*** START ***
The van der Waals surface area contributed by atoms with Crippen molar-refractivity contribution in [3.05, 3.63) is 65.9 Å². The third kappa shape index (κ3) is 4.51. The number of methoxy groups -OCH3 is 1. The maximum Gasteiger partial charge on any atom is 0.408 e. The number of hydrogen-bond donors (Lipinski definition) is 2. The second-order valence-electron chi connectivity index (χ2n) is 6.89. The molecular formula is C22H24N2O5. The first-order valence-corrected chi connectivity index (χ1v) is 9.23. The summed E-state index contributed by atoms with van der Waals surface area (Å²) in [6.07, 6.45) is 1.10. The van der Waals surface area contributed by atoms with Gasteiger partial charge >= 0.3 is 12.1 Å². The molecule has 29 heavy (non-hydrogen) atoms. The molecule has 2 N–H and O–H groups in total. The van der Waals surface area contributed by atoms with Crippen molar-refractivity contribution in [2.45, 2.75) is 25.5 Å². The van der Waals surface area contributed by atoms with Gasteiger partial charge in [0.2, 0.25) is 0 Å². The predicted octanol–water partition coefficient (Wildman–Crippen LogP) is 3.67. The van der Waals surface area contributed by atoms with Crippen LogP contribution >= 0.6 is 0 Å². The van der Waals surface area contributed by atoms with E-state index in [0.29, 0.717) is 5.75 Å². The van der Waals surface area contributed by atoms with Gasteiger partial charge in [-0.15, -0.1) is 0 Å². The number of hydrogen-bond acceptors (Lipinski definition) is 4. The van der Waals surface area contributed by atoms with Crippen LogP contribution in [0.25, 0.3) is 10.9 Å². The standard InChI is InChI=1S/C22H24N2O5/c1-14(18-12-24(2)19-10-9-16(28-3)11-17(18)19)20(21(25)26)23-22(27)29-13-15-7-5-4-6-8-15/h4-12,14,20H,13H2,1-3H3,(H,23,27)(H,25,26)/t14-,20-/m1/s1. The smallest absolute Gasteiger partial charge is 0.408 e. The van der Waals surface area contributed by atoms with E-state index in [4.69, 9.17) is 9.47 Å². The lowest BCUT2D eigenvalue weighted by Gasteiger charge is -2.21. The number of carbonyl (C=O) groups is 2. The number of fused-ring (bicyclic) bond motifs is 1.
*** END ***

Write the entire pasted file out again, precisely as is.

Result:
The van der Waals surface area contributed by atoms with Crippen molar-refractivity contribution in [3.05, 3.63) is 65.9 Å². The third kappa shape index (κ3) is 4.51. The number of methoxy groups -OCH3 is 1. The maximum Gasteiger partial charge on any atom is 0.408 e. The number of hydrogen-bond donors (Lipinski definition) is 2. The second-order valence-electron chi connectivity index (χ2n) is 6.89. The molecular formula is C22H24N2O5. The first-order valence-corrected chi connectivity index (χ1v) is 9.23. The summed E-state index contributed by atoms with van der Waals surface area (Å²) in [6.07, 6.45) is 1.10. The van der Waals surface area contributed by atoms with Gasteiger partial charge >= 0.3 is 12.1 Å². The molecule has 29 heavy (non-hydrogen) atoms. The molecule has 2 N–H and O–H groups in total. The van der Waals surface area contributed by atoms with Crippen molar-refractivity contribution in [2.45, 2.75) is 25.5 Å². The van der Waals surface area contributed by atoms with Gasteiger partial charge in [0.2, 0.25) is 0 Å². The predicted octanol–water partition coefficient (Wildman–Crippen LogP) is 3.67. The van der Waals surface area contributed by atoms with Crippen LogP contribution >= 0.6 is 0 Å². The van der Waals surface area contributed by atoms with E-state index in [0.29, 0.717) is 5.75 Å². The van der Waals surface area contributed by atoms with Gasteiger partial charge in [-0.15, -0.1) is 0 Å². The number of hydrogen-bond acceptors (Lipinski definition) is 4. The van der Waals surface area contributed by atoms with Crippen LogP contribution in [0.25, 0.3) is 10.9 Å². The standard InChI is InChI=1S/C22H24N2O5/c1-14(18-12-24(2)19-10-9-16(28-3)11-17(18)19)20(21(25)26)23-22(27)29-13-15-7-5-4-6-8-15/h4-12,14,20H,13H2,1-3H3,(H,23,27)(H,25,26)/t14-,20-/m1/s1. The smallest absolute Gasteiger partial charge is 0.408 e. The van der Waals surface area contributed by atoms with E-state index in [4.69, 9.17) is 9.47 Å². The lowest BCUT2D eigenvalue weighted by Gasteiger charge is -2.21. The number of carbonyl (C=O) groups is 2. The number of fused-ring (bicyclic) bond motifs is 1.